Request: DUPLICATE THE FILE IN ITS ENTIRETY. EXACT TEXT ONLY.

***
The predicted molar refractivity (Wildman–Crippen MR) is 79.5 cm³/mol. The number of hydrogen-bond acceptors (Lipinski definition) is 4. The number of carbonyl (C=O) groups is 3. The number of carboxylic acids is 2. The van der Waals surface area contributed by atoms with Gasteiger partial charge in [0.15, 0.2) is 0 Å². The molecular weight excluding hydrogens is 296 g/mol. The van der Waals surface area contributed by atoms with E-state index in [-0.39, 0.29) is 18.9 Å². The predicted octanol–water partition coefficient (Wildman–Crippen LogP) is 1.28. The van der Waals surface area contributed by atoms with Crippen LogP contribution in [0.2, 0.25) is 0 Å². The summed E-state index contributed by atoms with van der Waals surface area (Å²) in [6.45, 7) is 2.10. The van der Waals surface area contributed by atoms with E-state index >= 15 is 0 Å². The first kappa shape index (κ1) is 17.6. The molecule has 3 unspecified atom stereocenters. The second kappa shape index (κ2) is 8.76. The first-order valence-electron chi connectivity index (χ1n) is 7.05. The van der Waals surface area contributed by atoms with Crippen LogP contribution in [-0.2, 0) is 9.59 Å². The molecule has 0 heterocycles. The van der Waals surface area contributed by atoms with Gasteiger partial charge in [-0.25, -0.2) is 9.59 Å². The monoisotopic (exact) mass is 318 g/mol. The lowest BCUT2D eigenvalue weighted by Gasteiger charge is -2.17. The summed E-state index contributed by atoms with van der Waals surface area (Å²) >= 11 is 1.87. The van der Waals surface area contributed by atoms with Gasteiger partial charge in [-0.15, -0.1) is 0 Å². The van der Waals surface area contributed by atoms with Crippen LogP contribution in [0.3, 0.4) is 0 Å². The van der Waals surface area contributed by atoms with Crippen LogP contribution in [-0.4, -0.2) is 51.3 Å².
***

The predicted molar refractivity (Wildman–Crippen MR) is 79.5 cm³/mol. The number of hydrogen-bond acceptors (Lipinski definition) is 4. The number of carbonyl (C=O) groups is 3. The number of carboxylic acids is 2. The van der Waals surface area contributed by atoms with Gasteiger partial charge in [0.15, 0.2) is 0 Å². The molecular weight excluding hydrogens is 296 g/mol. The van der Waals surface area contributed by atoms with E-state index in [-0.39, 0.29) is 18.9 Å². The predicted octanol–water partition coefficient (Wildman–Crippen LogP) is 1.28. The van der Waals surface area contributed by atoms with Crippen LogP contribution in [0.2, 0.25) is 0 Å². The summed E-state index contributed by atoms with van der Waals surface area (Å²) in [6.45, 7) is 2.10. The van der Waals surface area contributed by atoms with E-state index >= 15 is 0 Å². The first kappa shape index (κ1) is 17.6. The molecule has 3 unspecified atom stereocenters. The second kappa shape index (κ2) is 8.76. The first-order valence-electron chi connectivity index (χ1n) is 7.05. The van der Waals surface area contributed by atoms with Crippen LogP contribution in [-0.2, 0) is 9.59 Å². The molecule has 0 heterocycles. The van der Waals surface area contributed by atoms with Gasteiger partial charge in [-0.25, -0.2) is 9.59 Å². The monoisotopic (exact) mass is 318 g/mol. The lowest BCUT2D eigenvalue weighted by Gasteiger charge is -2.17. The summed E-state index contributed by atoms with van der Waals surface area (Å²) >= 11 is 1.87. The van der Waals surface area contributed by atoms with Gasteiger partial charge in [-0.15, -0.1) is 0 Å². The van der Waals surface area contributed by atoms with Crippen LogP contribution in [0.3, 0.4) is 0 Å². The van der Waals surface area contributed by atoms with Crippen LogP contribution in [-0.4, -0.2) is 51.3 Å².